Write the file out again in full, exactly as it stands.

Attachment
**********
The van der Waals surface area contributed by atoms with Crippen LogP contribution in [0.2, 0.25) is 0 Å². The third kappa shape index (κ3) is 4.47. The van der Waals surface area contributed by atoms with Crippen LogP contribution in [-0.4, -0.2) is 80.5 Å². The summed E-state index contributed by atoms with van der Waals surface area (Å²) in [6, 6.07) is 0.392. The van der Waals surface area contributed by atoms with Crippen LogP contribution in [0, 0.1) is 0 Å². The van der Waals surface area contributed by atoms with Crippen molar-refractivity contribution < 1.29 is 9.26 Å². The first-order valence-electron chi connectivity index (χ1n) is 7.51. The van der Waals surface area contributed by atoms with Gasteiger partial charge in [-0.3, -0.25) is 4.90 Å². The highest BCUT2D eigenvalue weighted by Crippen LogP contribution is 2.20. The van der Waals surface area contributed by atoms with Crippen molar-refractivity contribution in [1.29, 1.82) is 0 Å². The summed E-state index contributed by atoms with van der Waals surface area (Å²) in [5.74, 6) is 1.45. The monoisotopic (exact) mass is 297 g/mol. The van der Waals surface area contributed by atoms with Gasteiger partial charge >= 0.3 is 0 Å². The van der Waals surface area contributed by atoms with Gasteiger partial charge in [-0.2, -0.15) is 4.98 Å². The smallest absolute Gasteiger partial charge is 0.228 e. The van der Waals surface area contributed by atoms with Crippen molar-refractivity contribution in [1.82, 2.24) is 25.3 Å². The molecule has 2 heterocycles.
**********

The van der Waals surface area contributed by atoms with Crippen LogP contribution in [0.2, 0.25) is 0 Å². The third kappa shape index (κ3) is 4.47. The van der Waals surface area contributed by atoms with Crippen LogP contribution in [-0.4, -0.2) is 80.5 Å². The summed E-state index contributed by atoms with van der Waals surface area (Å²) in [6, 6.07) is 0.392. The van der Waals surface area contributed by atoms with Crippen LogP contribution in [0, 0.1) is 0 Å². The van der Waals surface area contributed by atoms with Crippen molar-refractivity contribution < 1.29 is 9.26 Å². The first-order valence-electron chi connectivity index (χ1n) is 7.51. The van der Waals surface area contributed by atoms with Gasteiger partial charge in [-0.3, -0.25) is 4.90 Å². The highest BCUT2D eigenvalue weighted by Crippen LogP contribution is 2.20. The van der Waals surface area contributed by atoms with Crippen molar-refractivity contribution in [1.29, 1.82) is 0 Å². The summed E-state index contributed by atoms with van der Waals surface area (Å²) in [5.74, 6) is 1.45. The monoisotopic (exact) mass is 297 g/mol. The van der Waals surface area contributed by atoms with Gasteiger partial charge >= 0.3 is 0 Å². The van der Waals surface area contributed by atoms with Gasteiger partial charge in [-0.2, -0.15) is 4.98 Å². The smallest absolute Gasteiger partial charge is 0.228 e. The van der Waals surface area contributed by atoms with Crippen molar-refractivity contribution in [1.82, 2.24) is 25.3 Å². The molecule has 2 heterocycles.